Researchers at imec have reached a milestone for batteries to power future long-range electrical cars. A new type of solid-state battery is set to outperform the current batteries in distance, charging speed, lifespan, and reliability. In time, the battery will match most petrol fueled cars.
The milestone was reached after a prototype battery was made where the electrolyte was applied into the battery cell as a liquid precursor, and solidified afterwards. The electrolyte is the heart of the battery since it serves as a highway for the ions to travel between both poles of the battery. In most of today's batteries, the electrolyte is a liquid. However, researchers have been working on a battery type where the electrolyte is solid, a so-called solid-state battery. These batteries provide more energy, shorten charging times, offer increased reliability and lengthen lifespan.
Up until now, solid-state batteries weren't a hit because of their low conductivity. “Our results show that we can make solid-state batteries that have the potential to reach the capabilities of wet batteries, and this using manufacturing processes similar to those for wet batteries,” says Philippe Vereecken, principal scientist and program manager at imec.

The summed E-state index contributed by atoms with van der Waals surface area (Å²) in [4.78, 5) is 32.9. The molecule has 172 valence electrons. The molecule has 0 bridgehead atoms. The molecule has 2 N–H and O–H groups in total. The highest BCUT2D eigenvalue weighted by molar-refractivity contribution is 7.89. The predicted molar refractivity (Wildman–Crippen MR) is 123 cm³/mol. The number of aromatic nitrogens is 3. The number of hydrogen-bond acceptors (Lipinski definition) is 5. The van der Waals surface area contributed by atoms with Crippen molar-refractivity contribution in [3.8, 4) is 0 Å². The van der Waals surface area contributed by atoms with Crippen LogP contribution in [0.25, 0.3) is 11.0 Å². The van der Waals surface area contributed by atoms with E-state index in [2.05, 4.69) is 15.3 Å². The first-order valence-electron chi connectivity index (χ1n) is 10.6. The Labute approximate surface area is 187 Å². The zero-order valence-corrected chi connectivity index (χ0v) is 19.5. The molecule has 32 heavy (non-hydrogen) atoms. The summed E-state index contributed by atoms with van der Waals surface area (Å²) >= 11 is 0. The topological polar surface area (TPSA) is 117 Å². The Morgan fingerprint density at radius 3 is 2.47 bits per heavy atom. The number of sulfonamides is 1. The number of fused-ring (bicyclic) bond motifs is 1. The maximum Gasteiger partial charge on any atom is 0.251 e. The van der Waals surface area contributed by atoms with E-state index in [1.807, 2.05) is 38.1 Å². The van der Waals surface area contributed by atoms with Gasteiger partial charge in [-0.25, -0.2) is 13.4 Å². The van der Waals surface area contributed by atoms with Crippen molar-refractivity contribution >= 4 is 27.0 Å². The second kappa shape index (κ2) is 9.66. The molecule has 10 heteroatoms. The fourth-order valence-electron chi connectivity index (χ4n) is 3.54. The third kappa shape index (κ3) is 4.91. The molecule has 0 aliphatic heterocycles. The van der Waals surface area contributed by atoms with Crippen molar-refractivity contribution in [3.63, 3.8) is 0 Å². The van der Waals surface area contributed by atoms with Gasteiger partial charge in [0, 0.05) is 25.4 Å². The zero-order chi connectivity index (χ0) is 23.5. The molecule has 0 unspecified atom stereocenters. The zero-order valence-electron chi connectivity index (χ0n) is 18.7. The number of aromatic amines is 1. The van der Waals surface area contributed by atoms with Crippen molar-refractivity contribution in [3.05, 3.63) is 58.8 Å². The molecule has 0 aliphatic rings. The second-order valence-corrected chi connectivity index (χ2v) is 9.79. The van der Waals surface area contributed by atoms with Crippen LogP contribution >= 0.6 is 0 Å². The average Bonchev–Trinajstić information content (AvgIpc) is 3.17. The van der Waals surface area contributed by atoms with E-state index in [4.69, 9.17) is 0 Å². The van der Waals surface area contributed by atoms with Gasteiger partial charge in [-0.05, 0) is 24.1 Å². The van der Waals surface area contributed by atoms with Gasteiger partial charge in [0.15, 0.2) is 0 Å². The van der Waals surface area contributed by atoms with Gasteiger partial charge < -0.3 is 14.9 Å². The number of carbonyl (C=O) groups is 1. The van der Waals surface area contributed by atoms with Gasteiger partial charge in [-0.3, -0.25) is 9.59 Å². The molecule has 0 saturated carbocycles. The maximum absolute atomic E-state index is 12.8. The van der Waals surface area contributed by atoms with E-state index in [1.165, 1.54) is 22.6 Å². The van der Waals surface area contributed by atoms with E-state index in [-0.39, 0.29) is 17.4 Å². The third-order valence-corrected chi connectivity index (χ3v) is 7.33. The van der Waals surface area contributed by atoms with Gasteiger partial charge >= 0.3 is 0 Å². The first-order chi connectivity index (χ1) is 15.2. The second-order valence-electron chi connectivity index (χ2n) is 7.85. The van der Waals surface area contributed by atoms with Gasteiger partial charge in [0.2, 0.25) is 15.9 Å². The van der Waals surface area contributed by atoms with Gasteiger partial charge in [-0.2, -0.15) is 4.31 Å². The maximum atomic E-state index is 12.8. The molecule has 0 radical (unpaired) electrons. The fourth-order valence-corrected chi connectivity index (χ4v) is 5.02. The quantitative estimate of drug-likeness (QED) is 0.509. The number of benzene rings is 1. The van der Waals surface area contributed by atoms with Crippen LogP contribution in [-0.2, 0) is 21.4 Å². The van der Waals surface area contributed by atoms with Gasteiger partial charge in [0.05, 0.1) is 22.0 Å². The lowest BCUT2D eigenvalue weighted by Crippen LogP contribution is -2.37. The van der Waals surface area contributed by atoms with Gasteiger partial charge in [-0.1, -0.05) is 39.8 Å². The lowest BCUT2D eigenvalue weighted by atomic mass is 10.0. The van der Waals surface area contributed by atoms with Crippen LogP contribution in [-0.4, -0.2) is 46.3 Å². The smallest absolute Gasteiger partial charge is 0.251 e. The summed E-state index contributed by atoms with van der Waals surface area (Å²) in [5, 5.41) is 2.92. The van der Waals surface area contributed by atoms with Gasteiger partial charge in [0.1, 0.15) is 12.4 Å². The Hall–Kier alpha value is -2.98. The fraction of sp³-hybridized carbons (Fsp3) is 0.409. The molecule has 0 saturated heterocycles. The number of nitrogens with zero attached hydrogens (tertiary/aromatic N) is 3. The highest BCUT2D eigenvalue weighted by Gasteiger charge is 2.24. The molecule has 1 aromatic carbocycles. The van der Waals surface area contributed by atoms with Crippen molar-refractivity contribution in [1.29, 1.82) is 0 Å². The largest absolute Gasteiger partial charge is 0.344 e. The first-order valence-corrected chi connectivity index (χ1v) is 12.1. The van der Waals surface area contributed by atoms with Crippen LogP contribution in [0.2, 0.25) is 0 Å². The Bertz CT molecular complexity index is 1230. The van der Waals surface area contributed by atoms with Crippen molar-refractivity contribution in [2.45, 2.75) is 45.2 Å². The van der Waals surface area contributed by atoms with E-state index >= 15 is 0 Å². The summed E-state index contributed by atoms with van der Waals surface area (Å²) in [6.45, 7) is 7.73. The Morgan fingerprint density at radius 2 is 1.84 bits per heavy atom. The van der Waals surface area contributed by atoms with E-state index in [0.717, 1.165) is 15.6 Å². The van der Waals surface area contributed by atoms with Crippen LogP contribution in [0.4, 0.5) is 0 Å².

"Applying the electrolyte as a liquid and then solidifying it, frees up space which can be used to increase the battery's capacity without increasing its volume", Vereecken continues. "Another advantage is that the liquid penetrates the ions before solidifying. This greatly improves the contact between the electrolyte and the ions, resulting in significant shorter charging times; one of the biggest challenges of the standard solid-state batteries we know today."
By mid-2019, imec hopes to have implemented this new technology. "We'll have reached the level of the current wet batteries and will quickly surpass and outrun them after", Vereecken continues. The range of an electric vehicle will then increase by 50%. "More than enough to consider electric cars as a means of travel", Vereecken concludes. He also estimates that charging times wil keep on dropping to a mere 20 minutes or even less in about five years.